Samuel Richardson's Novel Pamela Essay

4596 words - 18 pages

Samuel Richardson's Novel "Pamela"

In his novel, Pamela, Samuel Richardson suggests something that would have been considered ludicrous at the time in which his novel was published – he proposes that men should choose their wives not for their money or social standing, but for their virtue. He then makes yet another shocking suggestion by implying that the only way in which members of the upper class can learn to be virtuous is via the lower class. That is, he suggests that the lower class must teach the upper class how to be virtuous. Richardson makes these suggestions, which would have been considered wild in the eighteenth century, by creating a story that is arguably even more ridiculous than the intimations Richardson is making. Richardson’s tale of a young servant doggedly resisting the sexual advances of her master, only to eventually compel him to marry her would have seemed as unlikely to eighteenth-century readers as a story about Martians landing on Earth would seem to contemporary readers. However for readers to deeply consider Richardson’s suggestions regarding society, they must find the story in which the suggestions are imbedded to be somewhat believable (Endnote 1). Recognizing the implausibility of his story and the fact that despite the implausibility, readers must find his story at least somewhat probable to even begin to consider its implications, Richardson employs a variety of different tactics in an effort to achieve some semblance of verisimilitude. He strives for this verisimilitude through inserting letters to the editor at the beginning of the novel, which stress the supposed veracity of the incidents portrayed, having the plot unfold in an epistolary form, and attempting to make the action of the novel seem as if it is happening right when Pamela is describing it.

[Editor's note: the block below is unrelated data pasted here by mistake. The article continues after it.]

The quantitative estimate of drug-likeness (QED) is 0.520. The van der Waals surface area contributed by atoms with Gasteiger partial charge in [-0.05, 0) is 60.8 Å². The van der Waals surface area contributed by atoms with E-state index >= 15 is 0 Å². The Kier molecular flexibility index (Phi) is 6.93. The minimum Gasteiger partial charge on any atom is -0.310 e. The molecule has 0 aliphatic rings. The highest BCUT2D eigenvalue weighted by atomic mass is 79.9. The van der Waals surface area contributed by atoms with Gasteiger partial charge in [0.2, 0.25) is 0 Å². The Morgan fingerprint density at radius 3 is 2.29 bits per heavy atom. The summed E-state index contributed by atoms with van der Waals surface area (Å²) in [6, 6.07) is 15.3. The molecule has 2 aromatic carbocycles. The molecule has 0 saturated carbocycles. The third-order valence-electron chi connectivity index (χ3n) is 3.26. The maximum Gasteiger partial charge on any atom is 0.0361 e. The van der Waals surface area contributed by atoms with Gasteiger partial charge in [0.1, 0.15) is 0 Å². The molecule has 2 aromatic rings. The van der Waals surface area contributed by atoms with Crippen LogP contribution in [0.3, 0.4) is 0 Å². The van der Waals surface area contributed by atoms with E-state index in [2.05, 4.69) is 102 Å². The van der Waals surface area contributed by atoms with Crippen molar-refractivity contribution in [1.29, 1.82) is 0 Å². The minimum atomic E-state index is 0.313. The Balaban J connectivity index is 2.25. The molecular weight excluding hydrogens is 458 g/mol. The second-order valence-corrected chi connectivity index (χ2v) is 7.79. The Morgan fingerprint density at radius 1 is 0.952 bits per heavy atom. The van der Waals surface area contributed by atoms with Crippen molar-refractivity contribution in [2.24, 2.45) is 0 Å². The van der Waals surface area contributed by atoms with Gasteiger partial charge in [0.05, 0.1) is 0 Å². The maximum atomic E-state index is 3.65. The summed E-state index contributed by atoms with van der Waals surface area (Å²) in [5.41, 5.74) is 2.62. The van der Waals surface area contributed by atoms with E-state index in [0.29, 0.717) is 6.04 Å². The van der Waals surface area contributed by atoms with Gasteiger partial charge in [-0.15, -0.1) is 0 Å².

To convey his theory that the upper classes must look to the lower classes to learn how to be virtuous, Richardson must first establish Pamela as distinctly lower class and Mr. B as distinctly upper class. The most noticeable way that he makes these distinctions, besides repeatedly alluding to Pamela’s poverty and Mr. B’s wealth, is through each character’s clothing. As Casey McIntosh points out, “Clothes in Pamela function . . . as the visible emblem of social standing” (75). Pamela refers to Mr. B as being “very richly dressed,” and she constantly comments on the beautiful clothes that he wears (Richardson 222). Even when he storms out of her closet and virtually attempts to rape her, Pamela notices his “rich silk and silver Morning Gown” (63). Continually, Mr. B’s clothing is described as “rich,” and in doing this, Richardson emphasizes the fact that Mr. B is meant to symbolize all of the upper class in this text. His wardrobe is “rich,” and so is he. Conversely, when Pamela wears clothes, which are “more suitable to . . . [her] Degree” (rather than the clothes given to her by her Lady, Mr. B’s mother,) they are described as...

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